After the 24th birthday party on July 13 for twin brothers Maurkice and Mike Pouncey—centers for the Steelers and the Dolphins, respectively—somebody tweeted a photo of them wearing hats that read FREE HERNANDEZ, a reference to Patriots tight end Aaron Hernandez, their college teammate at Florida, who has pleaded not guilty to murdering semipro football player Odin Lloyd. Later Maurkice tweeted, "I fully recognize the seriousness of the situation involving my former teammate, and I regret that my actions appear to make light of that serious situation." It's hardly a full-throated apology, but it at least goes further than anything said by Mike, who has refused to address the incident. Too bad for the twins that their misstep could be proven with photographic evidence. Other athletes have explained embarrassing posts to social media by claiming that their Facebook or Twitter accounts had been compromised:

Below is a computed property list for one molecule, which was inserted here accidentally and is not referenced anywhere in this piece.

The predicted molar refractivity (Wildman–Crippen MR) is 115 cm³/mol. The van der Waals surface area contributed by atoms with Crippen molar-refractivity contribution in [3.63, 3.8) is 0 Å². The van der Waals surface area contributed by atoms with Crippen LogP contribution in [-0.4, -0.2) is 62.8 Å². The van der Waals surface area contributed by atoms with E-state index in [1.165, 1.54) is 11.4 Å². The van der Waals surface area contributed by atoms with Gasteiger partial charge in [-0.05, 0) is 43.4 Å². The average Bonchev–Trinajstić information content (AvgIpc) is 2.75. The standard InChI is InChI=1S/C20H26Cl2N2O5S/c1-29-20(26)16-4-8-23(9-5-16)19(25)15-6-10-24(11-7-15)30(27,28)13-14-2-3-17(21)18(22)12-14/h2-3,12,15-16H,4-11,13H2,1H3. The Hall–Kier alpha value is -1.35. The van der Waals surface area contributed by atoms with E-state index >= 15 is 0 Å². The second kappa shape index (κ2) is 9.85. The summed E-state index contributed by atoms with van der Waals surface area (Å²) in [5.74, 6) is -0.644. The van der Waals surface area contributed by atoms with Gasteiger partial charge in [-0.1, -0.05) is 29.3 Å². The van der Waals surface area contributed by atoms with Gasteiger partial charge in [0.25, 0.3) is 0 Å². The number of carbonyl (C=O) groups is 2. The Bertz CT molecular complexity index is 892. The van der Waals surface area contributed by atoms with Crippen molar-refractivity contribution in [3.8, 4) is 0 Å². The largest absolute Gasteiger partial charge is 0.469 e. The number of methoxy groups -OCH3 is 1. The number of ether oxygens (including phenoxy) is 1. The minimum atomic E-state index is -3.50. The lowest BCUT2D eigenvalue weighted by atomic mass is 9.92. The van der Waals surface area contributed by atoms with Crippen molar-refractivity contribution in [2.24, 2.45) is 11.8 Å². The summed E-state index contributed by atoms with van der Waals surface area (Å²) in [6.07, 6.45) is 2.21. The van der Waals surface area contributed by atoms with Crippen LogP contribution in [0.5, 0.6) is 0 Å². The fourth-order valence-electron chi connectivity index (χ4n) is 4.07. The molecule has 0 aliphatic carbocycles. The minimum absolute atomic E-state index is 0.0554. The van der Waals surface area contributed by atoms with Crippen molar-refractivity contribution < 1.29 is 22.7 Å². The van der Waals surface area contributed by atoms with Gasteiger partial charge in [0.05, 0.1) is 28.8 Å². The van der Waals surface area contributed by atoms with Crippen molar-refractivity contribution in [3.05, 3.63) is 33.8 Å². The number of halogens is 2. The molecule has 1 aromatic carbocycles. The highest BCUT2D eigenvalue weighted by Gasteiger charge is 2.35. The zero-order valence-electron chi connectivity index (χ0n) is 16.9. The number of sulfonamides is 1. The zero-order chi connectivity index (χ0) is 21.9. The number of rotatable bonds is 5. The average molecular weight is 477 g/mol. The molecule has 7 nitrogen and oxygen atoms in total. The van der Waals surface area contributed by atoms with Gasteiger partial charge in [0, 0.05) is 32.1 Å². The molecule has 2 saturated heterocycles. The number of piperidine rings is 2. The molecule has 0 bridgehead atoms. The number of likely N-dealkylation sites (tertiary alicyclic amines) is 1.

After his Celtics took a 2--0 series lead on the Magic in the 2010 Eastern Conference finals, this message appeared in Pierce's Twitter feed: "Anybody got a BROOM?" He claimed his account had been hacked.
July 29, 2013
After the Bruins traded him to Dallas earlier this month, a tweet from Seguin said, "Only steers and queers in Texas, and I'm not a cow." He claimed his Twitter feed had been hacked and shut down his account.
He claimed his Facebook account was hacked in June 2011 during the NFL lockout after a posting announcing his retirement included a profane message about commissioner Roger Goodell.
A post earlier this month on the personal Facebook page of the world's 81st-ranked player referred to Australian pro Lleyton Hewitt as a "douche bag and a racist." Russell blamed ... his publicist.